I first got into the meditation game when I was in my mid-twenties. I heard an interview with an Irish psychologist on the radio. She explained this practice could help people become more productive, focused and creative.
I told myself learning to meditate would help me get more stuff done instead of my mind wandering. I secretly wanted a way of managing my moods better. So I browsed a few books, scrubbed through YouTube videos and put the practice to one side. Meditation was only part of my daily routine in my early thirties after taking several courses and finding a teacher.
In this article, I explain how you can incorporate meditating into creative work. And I also cover some of the popular apps and books new meditators should check out if they want to integrate this practice into their creative processes.
The Benefits of a Meditation Practice
Productivity, creativity, tools and systems are helpful. But these activities represent the outer stroke.
They help you progress in the world. Meditation, on the other hand, represents the inner stroke. It’s for finding balance within.
Meditating regularly and focusing on the present moment can help with problem-solving in that it forces a meditator to step back from a challenge.
It aids with stress reduction and even sleep. Meditation can also help a creative improve their working memory, tap into their subconscious, and find or explore forgotten or buried ideas. You don’t need to be a Buddhist either, although Buddhist teachings occasionally appear in various meditation apps and books,
If you’re unconvinced, let’s look at the science. I interviewed the chief science officer of Headspace, Dr Megan Jones. She told me:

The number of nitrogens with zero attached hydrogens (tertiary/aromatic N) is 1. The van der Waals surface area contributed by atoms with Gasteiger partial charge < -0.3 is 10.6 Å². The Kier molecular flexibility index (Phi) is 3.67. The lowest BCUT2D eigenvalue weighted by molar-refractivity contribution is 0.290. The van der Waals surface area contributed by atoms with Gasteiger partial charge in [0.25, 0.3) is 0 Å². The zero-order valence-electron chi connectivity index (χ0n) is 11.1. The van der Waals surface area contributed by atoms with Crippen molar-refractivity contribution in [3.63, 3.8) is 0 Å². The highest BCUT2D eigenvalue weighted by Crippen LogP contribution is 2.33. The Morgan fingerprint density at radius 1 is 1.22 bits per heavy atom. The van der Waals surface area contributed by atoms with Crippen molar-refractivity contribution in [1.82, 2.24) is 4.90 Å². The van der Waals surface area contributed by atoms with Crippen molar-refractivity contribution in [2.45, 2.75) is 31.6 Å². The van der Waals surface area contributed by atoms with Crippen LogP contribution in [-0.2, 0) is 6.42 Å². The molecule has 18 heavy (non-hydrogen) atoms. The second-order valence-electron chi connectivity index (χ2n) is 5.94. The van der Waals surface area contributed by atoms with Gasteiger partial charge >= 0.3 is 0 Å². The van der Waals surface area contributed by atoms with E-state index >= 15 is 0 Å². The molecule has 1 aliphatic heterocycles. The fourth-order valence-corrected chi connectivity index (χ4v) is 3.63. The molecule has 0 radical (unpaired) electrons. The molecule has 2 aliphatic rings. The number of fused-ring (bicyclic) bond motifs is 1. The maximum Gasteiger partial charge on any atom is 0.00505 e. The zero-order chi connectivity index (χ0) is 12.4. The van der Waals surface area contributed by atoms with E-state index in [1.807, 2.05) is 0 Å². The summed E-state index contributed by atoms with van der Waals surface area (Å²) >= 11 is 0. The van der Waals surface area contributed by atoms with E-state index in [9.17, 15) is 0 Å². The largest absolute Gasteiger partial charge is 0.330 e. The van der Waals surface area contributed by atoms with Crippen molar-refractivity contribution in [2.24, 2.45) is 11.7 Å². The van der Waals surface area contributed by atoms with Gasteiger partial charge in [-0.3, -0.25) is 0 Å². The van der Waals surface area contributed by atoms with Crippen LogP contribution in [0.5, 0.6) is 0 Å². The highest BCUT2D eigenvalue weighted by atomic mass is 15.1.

“We’ve done a few different studies where we’ve looked at the impact of three weeks of Headspace use, 10 minutes a day, on people’s behaviour towards others. One study found that people were more likely to help someone in need, meaning they were more compassionate to a stranger who needed help after three weeks of Headspace. Another study showed that people were less aggressive in response to provocation after three weeks of Headspace use.”
Headspace meditation research shows many key benefits of this practice:
- An internal study published in the top mindfulness journal found that only 10 days of Headspace reduced stress by 14%.
- Two studies by Northeastern University found three weeks of Headspace increased compassion by 23% and reduced aggression by 57%. Headspace claims using its app will improve focus by up to 14%
The Transcendental Meditation organisation cites hundreds of academic studies about the benefits of this practice. It helps with stress and anxiety, brain function, cardiovascular health, depression, insomnia, PTSD and addiction.
The American Psychological Association found transcendental meditation aids with reducing anxiety, managing negative emotions and aids with learning and recall. Finally, a neuroscience study of a South African firm with 80 employees found psychological stress decreased significantly after they practice TM for five and a half months.